If the House wins, don't be surprised if those records include money connected to Russians. In the past Fusion has worked with Russians, including lawyer Natalia Veselnitskaya, who happened to show up last year in Donald Trump Jr.'s office.

What should be of interest is how the Democrats will be able to continue the "Russia collusion" narrative if it turns out that the Russians assisted in developing a dossier that was designed solely to bring the Trump campaign down.  If "every US intelligence agency" believes in Russian interference in the election to help Donald Trump win, how can they square that with Russian efforts to destroy his candidacy?

Any documents relating to the FBI's belief that the Trump dossier was so credible that it could help the FBI in its Russian collusion investigation will also be eye-opening.  Speaker Ryan announced yesterday that the bureau had finally relented and would turn over their dossier files next week.

It might show the bureau was simply had. Don't forget that it wasn't until January the dossier became public, and the media started unearthing details. And the more ugly info that came out (Fusion, Democratic clients, intelligence-for-hire) the more former Obama officials seemed skeptical of it. In May, former Director of National Intelligence Jim Clapper said his people could never "corroborate" its "sourcing." In June, Mr. Comey derided it as "salacious and unverified."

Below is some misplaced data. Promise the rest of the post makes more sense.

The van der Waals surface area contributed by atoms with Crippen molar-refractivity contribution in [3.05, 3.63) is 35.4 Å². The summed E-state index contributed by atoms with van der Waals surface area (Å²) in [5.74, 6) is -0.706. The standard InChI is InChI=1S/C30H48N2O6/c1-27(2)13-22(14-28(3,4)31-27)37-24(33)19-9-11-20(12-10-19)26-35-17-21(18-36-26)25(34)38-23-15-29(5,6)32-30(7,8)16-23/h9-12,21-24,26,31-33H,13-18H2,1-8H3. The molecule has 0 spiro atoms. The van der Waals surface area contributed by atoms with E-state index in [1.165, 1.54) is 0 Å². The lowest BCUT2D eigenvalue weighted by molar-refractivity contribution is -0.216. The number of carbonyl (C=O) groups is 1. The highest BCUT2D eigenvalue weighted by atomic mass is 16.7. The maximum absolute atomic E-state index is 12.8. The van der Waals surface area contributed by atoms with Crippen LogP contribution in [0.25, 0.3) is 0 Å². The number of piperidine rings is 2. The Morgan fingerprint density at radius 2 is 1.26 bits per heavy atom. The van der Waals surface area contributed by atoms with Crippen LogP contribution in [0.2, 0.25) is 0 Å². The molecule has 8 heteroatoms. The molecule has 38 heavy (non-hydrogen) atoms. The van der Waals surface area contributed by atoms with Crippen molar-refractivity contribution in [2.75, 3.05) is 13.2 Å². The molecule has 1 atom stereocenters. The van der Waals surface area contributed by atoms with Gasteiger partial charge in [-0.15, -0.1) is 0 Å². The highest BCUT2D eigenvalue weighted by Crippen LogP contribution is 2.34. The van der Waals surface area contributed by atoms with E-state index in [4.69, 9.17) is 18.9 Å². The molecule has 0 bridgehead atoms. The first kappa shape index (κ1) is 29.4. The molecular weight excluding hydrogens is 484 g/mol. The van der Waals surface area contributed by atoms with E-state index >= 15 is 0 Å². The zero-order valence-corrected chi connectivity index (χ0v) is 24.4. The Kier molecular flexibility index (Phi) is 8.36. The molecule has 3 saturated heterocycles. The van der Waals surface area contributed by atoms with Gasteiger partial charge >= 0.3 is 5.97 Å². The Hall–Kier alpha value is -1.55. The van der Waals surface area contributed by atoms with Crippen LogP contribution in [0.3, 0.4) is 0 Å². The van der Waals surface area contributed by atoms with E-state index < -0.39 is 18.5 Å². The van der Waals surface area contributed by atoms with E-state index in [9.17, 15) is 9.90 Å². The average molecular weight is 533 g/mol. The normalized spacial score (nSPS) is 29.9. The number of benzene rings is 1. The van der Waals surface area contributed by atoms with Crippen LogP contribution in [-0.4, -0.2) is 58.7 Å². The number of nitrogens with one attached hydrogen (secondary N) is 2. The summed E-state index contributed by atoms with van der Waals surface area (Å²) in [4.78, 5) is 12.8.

Yet none of this jibes with reports that the FBI debated paying Mr. Steele to continue his work. Or that Mr. Comey was so convinced by the dossier that he pushed to have it included in the intelligence community's January report on Russian meddling. Imagine if it turns out the FBI was duped by a politically contracted document that might have been filled up by the Kremlin.

There's plenty yet to come with regard to the DNC and the Clinton campaign. Every senior Democrat is disclaiming knowledge of the dossier deal, leaving Perkins Coie holding the bag. But while it is not unusual for law firms to hire opposition-research outfits for political clients, it is highly unusual for a law firm to pay bills without a client's approval. Somewhere, Perkins Coie has documents showing who signed off on those bills, and they aren't protected by attorney-client privilege.

What the Democrats need is a distraction.  They are trying to manufacture one by highlighting the "revelation" that Trump's data firm sought to work with WikiLeaks founder Julian Assange and/or the Russians to dig up dirt on Hillary.  Assange didn't cooperate, and Democrats who think Cambridge Analytica and other data firms used by the Trump campaign colluded with Russia are just fishing.

Democrats are trying to dismiss the relevance of the Fusion GPS story.